TCP/UDP for deterministic safety system - TCP-IP

This is a discussion on TCP/UDP for deterministic safety system - TCP-IP ; Albert Manfredi wrote: > No, I don't think that's the case. A late collision could possibly > occur at one port of a switch, e.g. if that port is set to half duplex > and connected to an excessively long ...

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Thread: TCP/UDP for deterministic safety system

  1. Re: TCP/UDP for deterministic safety system

    Albert Manfredi wrote:

    > No, I don't think that's the case. A late collision could possibly
    > occur at one port of a switch, e.g. if that port is set to half duplex
    > and connected to an excessively long a series of hubs. Or if that port
    > is set to half duplex and the Ethernet segment of that port is way too
    > long (could occur in 100BASE-TX). However, across the switch to
    > another port, there can be no danger of late collisions.


    A switch *tries* to do this and usually can and does do this. But it
    cannot guarantee that it does this. So you cannot rely on it doing
    this.

    For example, suppose you have ten chained switches. Assume half-
    duplex, 100Mbps on all ports. Assume all the downstream links are
    saturated. Assume cut-through switching.

    The packet gets to the last switch-to-switch link. The downstream port
    is saturated, and the switch elects to propagate a collision up the
    chain. Assume each switch likewise is out of buffer space and also
    elects to propagate a collision up the chain. If the collision reaches
    the first sender *AFTER* it has finished sending the packet, the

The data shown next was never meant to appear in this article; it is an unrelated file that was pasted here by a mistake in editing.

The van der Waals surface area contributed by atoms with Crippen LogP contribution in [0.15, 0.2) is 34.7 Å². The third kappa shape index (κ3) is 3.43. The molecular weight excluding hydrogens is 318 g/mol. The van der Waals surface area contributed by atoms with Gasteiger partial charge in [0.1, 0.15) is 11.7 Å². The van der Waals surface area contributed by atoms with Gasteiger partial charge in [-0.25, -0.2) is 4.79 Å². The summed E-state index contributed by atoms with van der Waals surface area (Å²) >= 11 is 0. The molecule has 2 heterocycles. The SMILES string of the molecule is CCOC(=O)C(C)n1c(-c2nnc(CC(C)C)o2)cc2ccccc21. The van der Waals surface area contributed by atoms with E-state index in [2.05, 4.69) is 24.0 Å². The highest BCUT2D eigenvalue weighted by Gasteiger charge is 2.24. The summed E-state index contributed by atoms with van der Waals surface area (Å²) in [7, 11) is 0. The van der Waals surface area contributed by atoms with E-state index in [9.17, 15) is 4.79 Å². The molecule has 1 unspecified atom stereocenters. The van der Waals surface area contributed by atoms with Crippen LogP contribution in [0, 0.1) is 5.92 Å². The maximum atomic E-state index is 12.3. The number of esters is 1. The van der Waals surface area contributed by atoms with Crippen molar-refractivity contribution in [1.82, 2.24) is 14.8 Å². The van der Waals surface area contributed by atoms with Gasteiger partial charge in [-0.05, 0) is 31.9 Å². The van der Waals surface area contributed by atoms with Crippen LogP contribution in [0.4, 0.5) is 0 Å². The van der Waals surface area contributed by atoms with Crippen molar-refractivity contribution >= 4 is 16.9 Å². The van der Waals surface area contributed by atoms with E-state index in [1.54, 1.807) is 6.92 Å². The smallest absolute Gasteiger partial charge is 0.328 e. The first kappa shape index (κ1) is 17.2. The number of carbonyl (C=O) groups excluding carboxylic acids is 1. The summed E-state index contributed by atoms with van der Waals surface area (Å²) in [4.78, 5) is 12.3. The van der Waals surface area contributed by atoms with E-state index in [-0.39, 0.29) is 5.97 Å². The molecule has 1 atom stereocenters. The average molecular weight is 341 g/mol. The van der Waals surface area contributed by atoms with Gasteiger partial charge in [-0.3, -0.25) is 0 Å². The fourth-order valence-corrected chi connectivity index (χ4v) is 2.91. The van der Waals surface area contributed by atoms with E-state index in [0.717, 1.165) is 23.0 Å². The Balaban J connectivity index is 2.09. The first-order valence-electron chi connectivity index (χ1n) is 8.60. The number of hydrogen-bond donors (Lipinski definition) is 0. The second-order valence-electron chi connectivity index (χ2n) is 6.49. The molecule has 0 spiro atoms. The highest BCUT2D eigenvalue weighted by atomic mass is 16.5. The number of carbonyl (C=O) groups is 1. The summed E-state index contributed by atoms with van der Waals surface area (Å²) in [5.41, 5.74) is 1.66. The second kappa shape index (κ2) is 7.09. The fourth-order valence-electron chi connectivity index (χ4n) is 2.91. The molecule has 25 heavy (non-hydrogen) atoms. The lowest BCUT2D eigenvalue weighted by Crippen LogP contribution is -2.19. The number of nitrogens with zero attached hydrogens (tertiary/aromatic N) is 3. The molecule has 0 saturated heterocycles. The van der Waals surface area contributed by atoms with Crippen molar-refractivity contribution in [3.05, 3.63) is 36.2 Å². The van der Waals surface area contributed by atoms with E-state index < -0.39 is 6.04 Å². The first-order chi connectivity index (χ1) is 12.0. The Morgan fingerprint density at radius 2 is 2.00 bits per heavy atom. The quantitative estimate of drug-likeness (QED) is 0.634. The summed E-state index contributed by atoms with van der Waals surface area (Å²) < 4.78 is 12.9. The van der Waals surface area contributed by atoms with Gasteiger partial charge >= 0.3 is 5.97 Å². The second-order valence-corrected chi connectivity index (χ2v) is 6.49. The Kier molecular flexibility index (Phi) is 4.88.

packet is lost.

    The collision can, in fact, occur later and later on ports closer and
    closer to the originator.

    Switches try, as an optimization, to limit the propagation of
    collisions. But a generic switch does not guarantee any particular
    level of isolation. This is the same as how switches try to limit the
    propagation of unicast frames.

    > The switch
    > isolates the domains between ports, assuming we all agree that
    > "switch" means "layer 2 bridge," and is not some random name given to
    > any type of fan-out device.


    No, it does not. It tries to when it can, as an optimization. It
    cannot be relied upon to do so, unless you know the specific
    characteristics of a specific switch. A switch per-se is not
    guaranteed to do this. The topology rules have to assume the worst
    case for every device and every link. (And as a result, you can often
    violate them significantly with no harm at all, because real hardware
    is usually not worst case hardware.)

    DS

  2. Re: TCP/UDP for deterministic safety system

    On Aug 9, 7:46*pm, David Schwartz wrote:

    > A switch *tries* to do this and usually can and does do this. But it
    > cannot guarantee that it does this. So you cannot rely on it doing
    > this.
    >
    > For example, suppose you have ten chained switches. Assume half-
    > duplex, 100Mbps on all ports. Assume all the downstream links are
    > saturated. Assume cut-through switching.
    >
    > The packet gets to the last switch-to-switch link. The downstream port
    > is saturated, and the switch elects to propagate a collision up the
    > chain. Assume each switch likewise is out of buffer space and also
    > elects to propagate a collision up the chain. If the collision reaches
    > the first sender *AFTER* it has finished sending the packet, the
    > packet is lost.


    Okay, I agree that when all switch ports in a source-sink path are set
    to half duplex and the system is fully saturated, you will have this
    "collision" propagated upstream, to try to get the source to hold off.
    But this *should* never result in a late colision or any such
    weirdness (assuming the individual link lengths are within spec),
    because what is actually being propagated upstream is a local PAUSE
    command based on a purely local decision by the switch.

    > The collision can, in fact, occur later and later on ports closer and
    > closer to the originator.


    In a properly designed switch, that should never happen. The
    "collision" being signaled upstream from a given port should only be
    the result of a local queue at THAT switch, or perhaps even at that